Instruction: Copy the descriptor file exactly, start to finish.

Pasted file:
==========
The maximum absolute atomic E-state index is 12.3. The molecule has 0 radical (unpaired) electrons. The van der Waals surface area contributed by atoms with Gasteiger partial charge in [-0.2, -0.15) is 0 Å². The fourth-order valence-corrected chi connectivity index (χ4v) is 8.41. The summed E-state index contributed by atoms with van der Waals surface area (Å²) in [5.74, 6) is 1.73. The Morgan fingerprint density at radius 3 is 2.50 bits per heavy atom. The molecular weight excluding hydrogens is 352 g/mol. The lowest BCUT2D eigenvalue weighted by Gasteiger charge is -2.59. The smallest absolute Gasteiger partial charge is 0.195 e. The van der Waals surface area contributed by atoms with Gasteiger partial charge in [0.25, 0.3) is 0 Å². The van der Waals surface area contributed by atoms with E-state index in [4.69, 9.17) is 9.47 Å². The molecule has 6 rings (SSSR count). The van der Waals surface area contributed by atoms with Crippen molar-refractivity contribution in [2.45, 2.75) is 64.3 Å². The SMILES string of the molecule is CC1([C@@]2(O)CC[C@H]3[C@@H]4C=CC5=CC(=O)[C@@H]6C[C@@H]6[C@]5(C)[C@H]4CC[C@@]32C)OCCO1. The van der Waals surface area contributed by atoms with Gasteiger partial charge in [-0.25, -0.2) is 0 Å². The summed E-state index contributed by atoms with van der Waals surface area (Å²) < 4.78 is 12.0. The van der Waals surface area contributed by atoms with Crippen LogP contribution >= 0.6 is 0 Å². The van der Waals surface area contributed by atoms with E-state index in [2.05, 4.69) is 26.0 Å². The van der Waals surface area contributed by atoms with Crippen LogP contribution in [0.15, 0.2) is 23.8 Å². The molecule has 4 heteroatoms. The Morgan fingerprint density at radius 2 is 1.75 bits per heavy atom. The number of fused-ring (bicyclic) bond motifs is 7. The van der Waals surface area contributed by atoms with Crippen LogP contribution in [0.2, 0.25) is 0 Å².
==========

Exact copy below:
The maximum absolute atomic E-state index is 12.3. The molecule has 0 radical (unpaired) electrons. The van der Waals surface area contributed by atoms with Gasteiger partial charge in [-0.2, -0.15) is 0 Å². The fourth-order valence-corrected chi connectivity index (χ4v) is 8.41. The summed E-state index contributed by atoms with van der Waals surface area (Å²) in [5.74, 6) is 1.73. The Morgan fingerprint density at radius 3 is 2.50 bits per heavy atom. The molecular weight excluding hydrogens is 352 g/mol. The lowest BCUT2D eigenvalue weighted by Gasteiger charge is -2.59. The smallest absolute Gasteiger partial charge is 0.195 e. The van der Waals surface area contributed by atoms with Gasteiger partial charge in [0.25, 0.3) is 0 Å². The van der Waals surface area contributed by atoms with E-state index in [4.69, 9.17) is 9.47 Å². The molecule has 6 rings (SSSR count). The van der Waals surface area contributed by atoms with Crippen molar-refractivity contribution in [2.45, 2.75) is 64.3 Å². The SMILES string of the molecule is CC1([C@@]2(O)CC[C@H]3[C@@H]4C=CC5=CC(=O)[C@@H]6C[C@@H]6[C@]5(C)[C@H]4CC[C@@]32C)OCCO1. The van der Waals surface area contributed by atoms with Gasteiger partial charge in [-0.25, -0.2) is 0 Å². The summed E-state index contributed by atoms with van der Waals surface area (Å²) < 4.78 is 12.0. The van der Waals surface area contributed by atoms with Crippen LogP contribution >= 0.6 is 0 Å². The van der Waals surface area contributed by atoms with E-state index in [2.05, 4.69) is 26.0 Å². The van der Waals surface area contributed by atoms with Crippen LogP contribution in [0.15, 0.2) is 23.8 Å². The molecule has 4 heteroatoms. The Morgan fingerprint density at radius 2 is 1.75 bits per heavy atom. The number of fused-ring (bicyclic) bond motifs is 7. The van der Waals surface area contributed by atoms with Crippen LogP contribution in [0.2, 0.25) is 0 Å².